The compact Focus beat out the longtime champ, Toyota Motor Corporation (ADR) (NYSE:TM)‘s Corolla, thanks to strong sales around the world – particularly in China, where the new-generation Focus was launched to wide acclaim last spring.
Strong sales around the world
Every year, the respected auto industry analytics firm R. L. Polk compiles new-car registration data from every single country in the world. This takes a few months (which is why we’re hearing about this in April), but the company’s report is considered definitive.
Polk’s report for 2012 says that the Focus was the world sales champ, with a whopping 1,020,410 units sold. Ford Motor Company (NYSE:F) ttributed much of the Focus’s gains to big sales increases in both China and the U.S. (The Focus was also among Europe’s best-selling cars, but Europe’s economic woes hindered sales totals.)
Sales of the Focus here in the U.S. were up 40% in 2012, as the car was widely praised by reviewers for its solid feel and premium interior features. It has proven to be Ford’s best-ever competitor for the class-leading Corolla and Honda Motor Co Ltd (ADR) (NYSE:HMC) Civic. In fact, the quality of the Focus seemed to catch the two Japanese giants off guard, driving Honda to rush a redo of its Civic to market months ahead of schedule.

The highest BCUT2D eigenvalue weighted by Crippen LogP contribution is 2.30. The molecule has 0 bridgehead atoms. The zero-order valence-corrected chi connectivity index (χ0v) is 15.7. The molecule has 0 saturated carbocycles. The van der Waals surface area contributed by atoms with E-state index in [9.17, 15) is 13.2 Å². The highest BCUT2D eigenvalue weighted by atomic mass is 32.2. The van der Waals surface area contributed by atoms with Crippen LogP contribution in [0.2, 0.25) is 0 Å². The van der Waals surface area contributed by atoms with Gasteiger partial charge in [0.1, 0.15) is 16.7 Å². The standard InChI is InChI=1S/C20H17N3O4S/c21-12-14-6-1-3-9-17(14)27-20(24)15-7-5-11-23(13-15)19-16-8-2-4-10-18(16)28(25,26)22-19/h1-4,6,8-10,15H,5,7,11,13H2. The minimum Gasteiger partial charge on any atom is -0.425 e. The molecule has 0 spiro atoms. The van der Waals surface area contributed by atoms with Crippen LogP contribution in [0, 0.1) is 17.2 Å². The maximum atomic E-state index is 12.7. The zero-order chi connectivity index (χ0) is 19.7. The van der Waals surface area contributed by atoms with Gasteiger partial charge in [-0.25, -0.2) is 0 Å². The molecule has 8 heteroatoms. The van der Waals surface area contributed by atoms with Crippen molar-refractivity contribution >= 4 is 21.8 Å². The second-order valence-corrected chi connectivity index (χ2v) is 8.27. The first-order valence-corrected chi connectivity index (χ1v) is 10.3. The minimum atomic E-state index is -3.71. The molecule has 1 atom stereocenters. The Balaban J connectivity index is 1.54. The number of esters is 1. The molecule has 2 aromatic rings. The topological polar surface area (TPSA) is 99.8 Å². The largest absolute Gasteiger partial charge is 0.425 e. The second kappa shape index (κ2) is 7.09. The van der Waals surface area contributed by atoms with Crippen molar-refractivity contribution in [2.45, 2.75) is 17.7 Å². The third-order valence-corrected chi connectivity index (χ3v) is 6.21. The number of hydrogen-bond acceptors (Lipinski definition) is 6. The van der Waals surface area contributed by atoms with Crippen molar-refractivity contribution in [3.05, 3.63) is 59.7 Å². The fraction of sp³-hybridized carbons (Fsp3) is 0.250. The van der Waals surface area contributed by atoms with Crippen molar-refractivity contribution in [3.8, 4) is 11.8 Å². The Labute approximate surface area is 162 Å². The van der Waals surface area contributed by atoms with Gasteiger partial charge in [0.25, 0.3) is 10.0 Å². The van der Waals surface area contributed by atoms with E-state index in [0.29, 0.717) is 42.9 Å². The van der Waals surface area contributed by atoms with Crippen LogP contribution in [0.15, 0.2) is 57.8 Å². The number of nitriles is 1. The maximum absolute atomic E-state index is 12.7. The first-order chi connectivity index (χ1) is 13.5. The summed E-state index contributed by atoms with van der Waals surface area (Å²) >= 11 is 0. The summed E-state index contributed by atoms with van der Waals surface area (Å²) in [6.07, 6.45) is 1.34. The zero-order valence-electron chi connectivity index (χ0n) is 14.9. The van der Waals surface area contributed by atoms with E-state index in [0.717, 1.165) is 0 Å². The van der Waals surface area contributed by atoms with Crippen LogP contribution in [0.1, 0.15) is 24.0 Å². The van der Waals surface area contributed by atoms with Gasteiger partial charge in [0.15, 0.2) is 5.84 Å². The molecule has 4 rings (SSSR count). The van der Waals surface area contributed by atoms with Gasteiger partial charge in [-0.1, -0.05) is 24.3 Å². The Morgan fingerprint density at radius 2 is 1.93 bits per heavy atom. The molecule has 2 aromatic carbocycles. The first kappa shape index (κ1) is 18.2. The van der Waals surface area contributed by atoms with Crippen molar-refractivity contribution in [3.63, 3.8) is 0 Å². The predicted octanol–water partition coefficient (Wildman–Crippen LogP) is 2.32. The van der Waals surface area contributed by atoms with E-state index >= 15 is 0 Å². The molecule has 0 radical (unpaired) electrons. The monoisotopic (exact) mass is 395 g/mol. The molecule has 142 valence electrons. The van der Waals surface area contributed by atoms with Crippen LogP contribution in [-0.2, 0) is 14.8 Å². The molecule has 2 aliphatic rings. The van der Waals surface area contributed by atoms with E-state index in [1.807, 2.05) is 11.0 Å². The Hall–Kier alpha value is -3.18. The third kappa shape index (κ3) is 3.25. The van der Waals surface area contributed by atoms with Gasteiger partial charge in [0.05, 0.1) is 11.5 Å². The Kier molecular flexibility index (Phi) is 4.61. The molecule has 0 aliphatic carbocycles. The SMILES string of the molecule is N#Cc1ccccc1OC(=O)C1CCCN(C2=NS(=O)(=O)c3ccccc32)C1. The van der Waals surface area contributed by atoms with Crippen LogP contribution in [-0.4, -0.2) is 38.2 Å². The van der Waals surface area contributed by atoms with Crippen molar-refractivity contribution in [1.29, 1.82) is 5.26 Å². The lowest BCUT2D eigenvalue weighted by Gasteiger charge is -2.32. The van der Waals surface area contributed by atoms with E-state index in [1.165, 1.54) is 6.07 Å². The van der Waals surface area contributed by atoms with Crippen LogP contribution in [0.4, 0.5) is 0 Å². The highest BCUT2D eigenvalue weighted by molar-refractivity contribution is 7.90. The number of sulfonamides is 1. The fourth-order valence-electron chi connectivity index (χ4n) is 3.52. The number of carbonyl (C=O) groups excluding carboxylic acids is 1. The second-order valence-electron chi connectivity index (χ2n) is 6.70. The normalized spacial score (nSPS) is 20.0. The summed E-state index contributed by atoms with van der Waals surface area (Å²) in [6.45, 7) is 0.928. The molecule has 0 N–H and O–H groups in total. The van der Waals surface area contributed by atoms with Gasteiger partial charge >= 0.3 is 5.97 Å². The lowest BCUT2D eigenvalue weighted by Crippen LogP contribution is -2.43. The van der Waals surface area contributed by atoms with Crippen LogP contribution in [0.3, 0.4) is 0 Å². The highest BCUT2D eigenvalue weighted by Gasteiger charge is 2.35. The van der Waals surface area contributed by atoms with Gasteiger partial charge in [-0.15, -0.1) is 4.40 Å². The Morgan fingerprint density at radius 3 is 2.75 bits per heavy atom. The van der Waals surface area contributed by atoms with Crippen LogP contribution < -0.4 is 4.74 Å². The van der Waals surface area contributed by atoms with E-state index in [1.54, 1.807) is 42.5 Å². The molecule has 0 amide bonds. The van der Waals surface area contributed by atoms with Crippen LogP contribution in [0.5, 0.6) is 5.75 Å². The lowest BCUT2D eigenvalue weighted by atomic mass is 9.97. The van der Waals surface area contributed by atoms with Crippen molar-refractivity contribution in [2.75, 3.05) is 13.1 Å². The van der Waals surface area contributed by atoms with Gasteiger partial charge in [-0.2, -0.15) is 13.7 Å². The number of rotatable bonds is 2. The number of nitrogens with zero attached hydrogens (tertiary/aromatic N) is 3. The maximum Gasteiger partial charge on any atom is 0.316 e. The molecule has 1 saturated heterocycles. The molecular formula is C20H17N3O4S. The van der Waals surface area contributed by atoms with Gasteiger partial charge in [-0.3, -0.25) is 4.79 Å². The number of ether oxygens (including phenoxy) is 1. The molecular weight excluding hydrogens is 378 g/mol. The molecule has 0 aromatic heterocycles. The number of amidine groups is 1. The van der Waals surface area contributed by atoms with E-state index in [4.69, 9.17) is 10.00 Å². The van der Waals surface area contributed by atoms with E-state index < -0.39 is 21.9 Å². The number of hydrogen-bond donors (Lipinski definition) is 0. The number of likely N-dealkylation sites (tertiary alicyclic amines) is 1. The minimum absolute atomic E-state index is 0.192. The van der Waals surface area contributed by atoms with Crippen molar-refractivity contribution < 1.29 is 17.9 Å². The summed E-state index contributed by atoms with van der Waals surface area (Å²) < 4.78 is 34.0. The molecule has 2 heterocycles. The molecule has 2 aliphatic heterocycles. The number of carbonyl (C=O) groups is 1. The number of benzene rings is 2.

Big growth in China, but there’s a catch
But the big story for Focus last year was in China, and I should explain that there’s a bit of controversy here. Ford Motor Company (NYSE:F) ctually sells two different cars called “Focus” in China: The current global model as sold here in the U.S., called “New Focus” and positioned as a premium product, and the last-generation European-model Focus, called “Classic Focus” and sold at more of an entry-level price.